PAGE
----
Piskwamish (Lat 51.655515 N, Lon -80.57167 W) except where indicated. This
is wet summer with below average temperatures.
Black-bellied Plover: 27 adults on Aug 1.
Semipalmated Plover: 90 adults and first juvenile on Aug 1.
Solitary Sandpiper: 1 on July 30.
Greater Yellowlegs: 191, some juveniles.
Lesser Yellowlegs: 175 on July 31.
Whimbrel: 20 adults on July 31.
Hudsonian Godwit: 299 molting adults on Aug 1.
Ruddy Turnstone: 29 adults on July 31.
RED KNOT (endangered subspecies rufa): 1050 adults on July 31, 881 on Aug 1
with about 47 flags read on Aug 1, 525 (13 new flags) on Aug 2, 900 on Aug3.
Total flags about 663 since July 15 from Argentina, Chile, most from
Delaware Bay USA, Quebec 1. One knot has been almost 3 weeks illustrating
the importance of James Bay. Knots are fattening and undergoing variable
amounts of body molt before most make the long flight to South America.
Sanderling: 8 molting and fading adults on Aug 1.
Semipalmated Sandpiper: 9000 on Aug 1, first juvenile July 31. One yellow
flag from Suriname XLN.
Least Sandpiper: 45 on July 31, 70 (+50% juveniles) on Aug 2.
White-rumped Sandpiper: 10,000 molting adults on July 31. James Bay is one
the most important fall staging areas for this sandpiper in North America.
After fattening most overfly southern Canada and the U.S. going to South
Pectoral Sandpiper: 194 adults on Aug 1.
Dunlin: 634 adults on July 31.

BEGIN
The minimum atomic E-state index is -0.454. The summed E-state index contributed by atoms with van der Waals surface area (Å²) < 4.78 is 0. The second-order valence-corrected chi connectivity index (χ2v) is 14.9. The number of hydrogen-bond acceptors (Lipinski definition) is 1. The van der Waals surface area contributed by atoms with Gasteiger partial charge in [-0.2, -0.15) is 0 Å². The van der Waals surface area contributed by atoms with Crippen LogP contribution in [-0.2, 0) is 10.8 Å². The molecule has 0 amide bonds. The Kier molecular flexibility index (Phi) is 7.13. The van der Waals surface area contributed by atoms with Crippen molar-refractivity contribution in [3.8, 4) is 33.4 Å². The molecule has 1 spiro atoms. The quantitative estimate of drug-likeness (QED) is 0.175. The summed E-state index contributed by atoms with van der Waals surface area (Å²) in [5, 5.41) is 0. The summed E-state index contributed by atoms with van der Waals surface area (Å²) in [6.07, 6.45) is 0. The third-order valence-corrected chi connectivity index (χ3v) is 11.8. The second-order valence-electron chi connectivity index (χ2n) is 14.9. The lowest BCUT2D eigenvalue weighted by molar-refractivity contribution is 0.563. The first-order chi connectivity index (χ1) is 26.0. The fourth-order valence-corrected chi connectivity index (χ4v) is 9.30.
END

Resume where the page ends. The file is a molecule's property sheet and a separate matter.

Short-billed Sandpiper: 3 adults and 1 juvenile on July 31.
Wilson's Snipe: 3 on Aug 1.
Red-necked Phalarope: 1 adult on Aug 3.
SHOREBIRD TRACKING: A system of nano-tagging (begun last summer on James
Bay) and Motus tracking towers and has been set up to track shorebirds such
as Semipalmated Sandpiper, White-rumped Sandpiper, Dunlin, Hudsonian Godwit
and Red Knot. Nano-tags are tiny and their signals can be received within a
20 km radius of a tower. Tags are placed on when the shorebird is banded and
each tag has a different frequency. Several towers were set up this summer
along southern James Bay. Other towers are located along Lake Ontario and
Lake Erie, St. Lawrence River and Maritime Provinces including Bay of Fundy
and the East Coast of the United States. Towers are 4-5 metres high and
record time and GPS. See photo of a Motus tower taken by Tim Lucas at
Presqu'ile Provincial Park on Lake Ontario.
OTHER BIRD SIGHTINGS: 12 Northern Red-tailed Hawks (breeding subspecies
abieticola) were seen July 29 from the train between Cochrane and Moosonee.